With all the dark toner removed, the veneer looks astounding! I see it a lot where people strip a radio then finish it with a lot less toner. I can see why they do it because they don’t want to hide the beautiful grain pattern and that is exactly what the heavy toner does. also they have usually darkened from time,the wood darkens from age and the laquer even if clear when put on is now anything but clear. So do we aim for a restoration where it looks right for it’s age or do we aim for that showroom shine? bit of a dilemma isn’t it? You can really see what I mean if you look at the original pics of the area just to the left and right of the speaker cloth. In those original pics you can barely make out any grain pattern, with a clearer finish you can see the grain, but in the pics with the original finish is almost gone, buried under the heavy toner, masked by age too.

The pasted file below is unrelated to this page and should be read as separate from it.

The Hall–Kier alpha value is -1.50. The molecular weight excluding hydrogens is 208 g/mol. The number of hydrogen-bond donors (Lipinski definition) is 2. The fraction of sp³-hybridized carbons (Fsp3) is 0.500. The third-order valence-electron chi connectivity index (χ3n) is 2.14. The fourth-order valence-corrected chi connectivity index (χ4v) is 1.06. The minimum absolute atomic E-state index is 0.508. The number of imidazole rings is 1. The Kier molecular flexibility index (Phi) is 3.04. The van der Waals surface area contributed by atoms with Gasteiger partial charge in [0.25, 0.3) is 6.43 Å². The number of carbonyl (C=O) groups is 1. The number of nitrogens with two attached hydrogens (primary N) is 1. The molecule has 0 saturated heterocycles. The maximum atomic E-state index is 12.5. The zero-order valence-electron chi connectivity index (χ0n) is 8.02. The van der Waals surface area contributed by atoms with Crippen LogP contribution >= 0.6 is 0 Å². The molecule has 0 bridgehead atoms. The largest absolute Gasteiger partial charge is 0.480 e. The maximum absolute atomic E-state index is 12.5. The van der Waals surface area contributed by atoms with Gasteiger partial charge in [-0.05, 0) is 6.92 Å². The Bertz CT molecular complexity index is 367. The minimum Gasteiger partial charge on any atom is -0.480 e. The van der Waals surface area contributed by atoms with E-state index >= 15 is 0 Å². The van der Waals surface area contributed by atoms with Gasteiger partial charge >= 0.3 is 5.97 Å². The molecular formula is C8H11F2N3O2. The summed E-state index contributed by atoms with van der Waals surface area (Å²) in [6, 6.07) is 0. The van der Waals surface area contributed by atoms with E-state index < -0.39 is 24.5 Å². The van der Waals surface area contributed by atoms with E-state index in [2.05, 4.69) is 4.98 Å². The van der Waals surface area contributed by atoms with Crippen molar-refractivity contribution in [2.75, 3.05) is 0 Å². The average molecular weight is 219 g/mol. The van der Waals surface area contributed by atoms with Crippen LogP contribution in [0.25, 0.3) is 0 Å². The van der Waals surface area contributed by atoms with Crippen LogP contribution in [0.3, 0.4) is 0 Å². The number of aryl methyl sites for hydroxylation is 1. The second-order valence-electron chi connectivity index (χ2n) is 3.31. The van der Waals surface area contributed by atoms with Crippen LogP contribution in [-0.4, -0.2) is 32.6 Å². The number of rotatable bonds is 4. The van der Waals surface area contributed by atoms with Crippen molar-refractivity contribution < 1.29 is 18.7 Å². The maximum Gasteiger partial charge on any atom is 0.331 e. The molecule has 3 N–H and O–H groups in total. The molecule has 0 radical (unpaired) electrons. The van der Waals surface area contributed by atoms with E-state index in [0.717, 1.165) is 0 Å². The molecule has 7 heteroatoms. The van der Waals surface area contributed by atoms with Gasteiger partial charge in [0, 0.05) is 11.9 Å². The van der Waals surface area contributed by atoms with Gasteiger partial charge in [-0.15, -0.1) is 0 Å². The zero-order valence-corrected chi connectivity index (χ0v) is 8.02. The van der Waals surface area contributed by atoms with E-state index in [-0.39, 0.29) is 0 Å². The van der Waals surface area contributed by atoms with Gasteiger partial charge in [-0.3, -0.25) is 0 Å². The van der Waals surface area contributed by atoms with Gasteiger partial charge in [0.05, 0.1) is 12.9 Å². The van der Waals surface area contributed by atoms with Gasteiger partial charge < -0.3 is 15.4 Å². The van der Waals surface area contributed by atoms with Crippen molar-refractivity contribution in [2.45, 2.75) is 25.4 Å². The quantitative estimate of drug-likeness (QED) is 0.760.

In my mind a perfect restoration is one where one can’t decide if it has been refinished or if it was just kept on grandmas sideboard where it was protected from the elements and cleaned and cared for.
it’s almost that warm now. and the radio looks great!
- This reply was modified 9 months, 3 weeks ago by phil.